Remember a few years ago when the NFL announced that the referees would start reviewing plays on a high definition monitor?At the time the reaction of the typical fan, who had been watching NFL games in HD at home for years was, What, they dont already do that?Now we have another instance of the worlds most successful sports league adapting a technology that most of us took to years ago. The system that coaches use to talk to the quarterback and a designated defensive player is going digital.Yes, its been a fuzzy analog signal prone to static and interference from various sources all this time even though a set of digital walkie-talkies with a crystal-clear, securely encrypted signal can be purchased at Target for less than 50. Add in a few hundred bucks to get the electronics into a football helmet and you have an expenditure that the multi-billion dollar NFL was unwilling to make.Up until now, that is. Hopefully this will prevent such glitches as a taxi dispatch calls blending into a crucial play call from Kyle Shanahan to RG3 or communications from a passing airliner coming into London Fletchers headset instead of a defensive call.
By Jason Dobkin (@jasondobkin)
Stephen A. Smith mocked the Redskins on ESPN First Take on Monday after their loss to the Lions Sunday, continuing the back-and-forth between the team and the television personality.
He told the Redskins "bravo again" for losing the close game that apparently was enough to prove the point he made last week on the show that the Redskins had a loser's mentality and were "inept" and "nonexistent." Smith loudly took issue with Chris Baker's and Ricky-Jean Francois' declaration that the Redskins "run the East," saying they need to be focusing on the big picture.
Baker tweeted at him the next day, demanding respect, and Smith stuck to his guns the next day on First Take.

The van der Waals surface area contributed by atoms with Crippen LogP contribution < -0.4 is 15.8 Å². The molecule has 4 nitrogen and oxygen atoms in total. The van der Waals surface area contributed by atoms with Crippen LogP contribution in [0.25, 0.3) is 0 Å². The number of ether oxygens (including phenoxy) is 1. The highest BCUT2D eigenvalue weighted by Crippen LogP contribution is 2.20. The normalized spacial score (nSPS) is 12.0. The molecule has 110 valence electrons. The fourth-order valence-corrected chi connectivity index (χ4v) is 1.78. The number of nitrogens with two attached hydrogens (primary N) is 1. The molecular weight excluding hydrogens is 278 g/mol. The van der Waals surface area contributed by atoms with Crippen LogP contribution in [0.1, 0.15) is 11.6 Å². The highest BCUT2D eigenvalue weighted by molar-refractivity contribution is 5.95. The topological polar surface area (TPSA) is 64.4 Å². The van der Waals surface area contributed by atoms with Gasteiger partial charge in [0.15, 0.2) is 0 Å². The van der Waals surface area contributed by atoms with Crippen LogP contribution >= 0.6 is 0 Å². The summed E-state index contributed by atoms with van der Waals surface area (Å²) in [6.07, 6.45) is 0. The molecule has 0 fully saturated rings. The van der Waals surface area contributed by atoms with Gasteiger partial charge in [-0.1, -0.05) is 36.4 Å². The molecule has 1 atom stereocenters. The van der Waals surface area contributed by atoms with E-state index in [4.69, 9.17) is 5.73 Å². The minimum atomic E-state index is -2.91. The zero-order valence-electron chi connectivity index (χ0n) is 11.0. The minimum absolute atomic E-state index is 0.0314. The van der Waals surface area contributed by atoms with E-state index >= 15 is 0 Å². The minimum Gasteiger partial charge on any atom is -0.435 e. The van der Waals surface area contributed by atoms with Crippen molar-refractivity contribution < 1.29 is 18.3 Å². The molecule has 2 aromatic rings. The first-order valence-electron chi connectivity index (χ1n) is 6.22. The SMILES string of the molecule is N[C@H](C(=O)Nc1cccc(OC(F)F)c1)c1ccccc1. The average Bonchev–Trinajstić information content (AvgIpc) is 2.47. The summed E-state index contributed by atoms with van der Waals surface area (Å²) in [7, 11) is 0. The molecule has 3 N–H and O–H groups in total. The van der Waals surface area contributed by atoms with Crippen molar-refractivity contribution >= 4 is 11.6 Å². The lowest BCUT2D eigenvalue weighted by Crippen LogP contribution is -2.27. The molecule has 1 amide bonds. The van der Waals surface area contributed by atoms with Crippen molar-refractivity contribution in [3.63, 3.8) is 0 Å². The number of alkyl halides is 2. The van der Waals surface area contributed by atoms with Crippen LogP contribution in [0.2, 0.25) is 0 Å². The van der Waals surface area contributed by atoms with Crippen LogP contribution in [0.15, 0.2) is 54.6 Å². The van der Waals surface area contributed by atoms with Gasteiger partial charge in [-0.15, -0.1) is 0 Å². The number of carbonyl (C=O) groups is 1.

On Monday, Smith mocked Jay Gruden for defending his team at a press conference, where he said Smith was "out of line" for his comments and that he didn't know anything about who the Redskins were or the work they put in.
"And of course there’s the great Jay Gruden, because we know he’s great just by his name alone," Smith said. "Let’s be clear about that. We know that he’s great, [because he] takes time out of his busy schedule to comment about me."
"Who gives a damn about hard work?" he went on to say. "It's about results."
Baker held back from engaging with Smith on Twitter this time.
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While the Redskins are not yet out of the woods regarding Trent Williams’ knee injury, the news sounds better than Williams looked after the game on Sunday.
Jay Gruden confirmed an earlier report that an MRI revealed no structural damage to the left knee of the Pro Bowl left tackle. He went down near the end of the Redskins’ 20-17 loss to the Lions and he needed assistance to get back to the locker room. After talking to the press, he had a decided limp as he walked to the team bus.
“That’s [the MRI results] good news, but we have to still monitor him during the week and see how he does,” said Gruden.
Guard Brandon Scherff left the game briefly after suffering a sprained AC joint in his shoulder. “He’s sore,” said Gruden. “He’s a tough sucker, but he’s sore.”
Scherff will be monitored in practice as well.
Gruden also said that cornerback Bashaud Breeland is sore after suffering a sprained ankle. He missed two games with a right ankle injury earlier this season but Gruden said that his injury is to his left ankle.